include, at a minimum:
the Child Protective Services Access
Standard for Receipt and Analysis of Report Information, issued in
November of 2005;
the Standard for Collaboration with Law
Enforcement Agencies, issued in February of 2004;
the Child Protective Services
Investigation Standards, issued in August of 1994 and revised in
January of 2000; and
- Case Finding Determinations in Cases of Child Abuse and Neglect,
reissued in August of 1998.
The CPS Investigation Standards and the Case Finding Determinations
policy are being revised as part of the Program Enhancement Plan (PEP)
response to the Child and Family Services Review (CFSR). Act 232 changes
will be incorporated into those policies as part of the planned broader
revision process and within the timeframe determined by the PEP. With
regard to the Child Protective Services Access Standard for Receipt and
Analysis of Report Information and the Standard for Collaboration with Law
Enforcement Agencies, the plan at this time is to disseminate information
highlighting changes to those policies resulting from Act 232 within the
next 6 months. The revised standards, however, may not be formally
reissued until a later time. The PEP Child Welfare Case Process Committee
will assist with these revisions. As revisions are made to standards and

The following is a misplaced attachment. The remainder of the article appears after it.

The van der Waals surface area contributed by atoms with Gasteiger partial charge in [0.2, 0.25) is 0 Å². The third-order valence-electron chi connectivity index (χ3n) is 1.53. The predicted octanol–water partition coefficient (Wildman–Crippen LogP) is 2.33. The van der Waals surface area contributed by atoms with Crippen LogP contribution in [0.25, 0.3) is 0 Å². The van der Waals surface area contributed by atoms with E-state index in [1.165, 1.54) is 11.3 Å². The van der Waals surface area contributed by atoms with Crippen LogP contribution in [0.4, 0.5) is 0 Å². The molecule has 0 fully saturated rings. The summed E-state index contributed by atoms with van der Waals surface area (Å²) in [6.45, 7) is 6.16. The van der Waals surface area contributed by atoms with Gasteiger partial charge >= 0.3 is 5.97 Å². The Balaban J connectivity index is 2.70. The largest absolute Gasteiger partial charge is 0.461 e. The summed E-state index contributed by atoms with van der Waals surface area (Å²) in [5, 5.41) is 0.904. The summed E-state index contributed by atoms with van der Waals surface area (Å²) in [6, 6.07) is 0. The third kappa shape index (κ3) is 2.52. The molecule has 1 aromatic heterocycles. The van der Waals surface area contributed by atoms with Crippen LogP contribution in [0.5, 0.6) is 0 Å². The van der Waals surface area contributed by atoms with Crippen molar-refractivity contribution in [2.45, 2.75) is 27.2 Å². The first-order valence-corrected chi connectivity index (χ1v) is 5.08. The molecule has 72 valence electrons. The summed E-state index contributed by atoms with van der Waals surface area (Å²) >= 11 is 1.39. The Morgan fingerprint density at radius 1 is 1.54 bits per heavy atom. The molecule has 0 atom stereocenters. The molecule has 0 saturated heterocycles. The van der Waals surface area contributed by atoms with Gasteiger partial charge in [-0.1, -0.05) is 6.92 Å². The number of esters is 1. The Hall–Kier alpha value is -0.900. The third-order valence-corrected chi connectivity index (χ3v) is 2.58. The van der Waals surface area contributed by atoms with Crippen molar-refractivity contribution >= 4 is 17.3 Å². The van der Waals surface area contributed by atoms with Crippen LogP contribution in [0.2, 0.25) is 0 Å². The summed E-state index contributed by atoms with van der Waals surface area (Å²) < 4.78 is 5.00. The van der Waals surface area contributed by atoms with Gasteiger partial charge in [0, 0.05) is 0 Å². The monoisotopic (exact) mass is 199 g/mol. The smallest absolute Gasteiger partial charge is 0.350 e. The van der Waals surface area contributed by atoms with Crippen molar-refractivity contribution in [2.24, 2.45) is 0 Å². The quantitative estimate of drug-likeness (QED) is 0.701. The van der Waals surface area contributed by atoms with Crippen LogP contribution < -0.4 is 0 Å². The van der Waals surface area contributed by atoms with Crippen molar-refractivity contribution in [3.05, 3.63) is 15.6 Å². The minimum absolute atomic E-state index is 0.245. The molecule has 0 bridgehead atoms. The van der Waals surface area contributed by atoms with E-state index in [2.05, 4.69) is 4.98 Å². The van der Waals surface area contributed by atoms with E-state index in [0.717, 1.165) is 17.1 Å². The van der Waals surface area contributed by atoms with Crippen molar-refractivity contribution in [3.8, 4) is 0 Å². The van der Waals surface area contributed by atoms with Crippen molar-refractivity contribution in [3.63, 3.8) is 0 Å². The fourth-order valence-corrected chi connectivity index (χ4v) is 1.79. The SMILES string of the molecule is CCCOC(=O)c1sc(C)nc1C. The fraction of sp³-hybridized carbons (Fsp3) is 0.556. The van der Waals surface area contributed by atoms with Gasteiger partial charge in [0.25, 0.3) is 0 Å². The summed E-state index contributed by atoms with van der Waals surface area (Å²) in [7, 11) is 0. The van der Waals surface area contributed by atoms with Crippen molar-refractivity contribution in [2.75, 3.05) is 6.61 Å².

policies, eWiSACWIS will be updated as necessary.
Impact on Other Partners in the Community
Although this Act does not change requirements for reporting suspected
maltreatment, it does change existing requirements for CPS response.
Mandated reporters will need information as to why the CPS agency might
not respond when the mandated reporters are still required to report to
either law enforcement offices or CPS. The greater impact of Act 232 may
be on law enforcement offices, particularly in counties where the law
enforcement agencies may have relied to some extent on CPS interviews in
cases of suspected abuse by non-caregivers.
The six-month delay in the implementation of these provisions in Act
232 should afford agencies the time to review their options and determine
what actions they will take, discuss the impact of the law with others in
the community, and coordinate with relevant community partners any changes
to be made in the response system. Agencies are encouraged to discuss the
new law with law enforcement offices as soon as possible, particularly if
the agency intends to screen out reports of abuse by non-caregivers. The
MOU with law enforcement offices, as referenced in the Standard for
Collaboration with Law Enforcement Agencies, should be reviewed and
The Division and Area Administration staff will work with county
departments, the Department of Justice, and others to identify what
additional information or support might be needed to assist in the system
Effective Date: The above provisions in this law become effective
October 1, 2006.
|REGIONAL OFFICE CONTACT:
|CENTRAL Office CONTACT:
P.O. Box 8916
Madison, WI 53708-8916
P.O. Box 8916
Madison, WI 53708-8916
||County CPS Supervisors
Director of State Courts Office
Tribal Child Welfare Contact Persons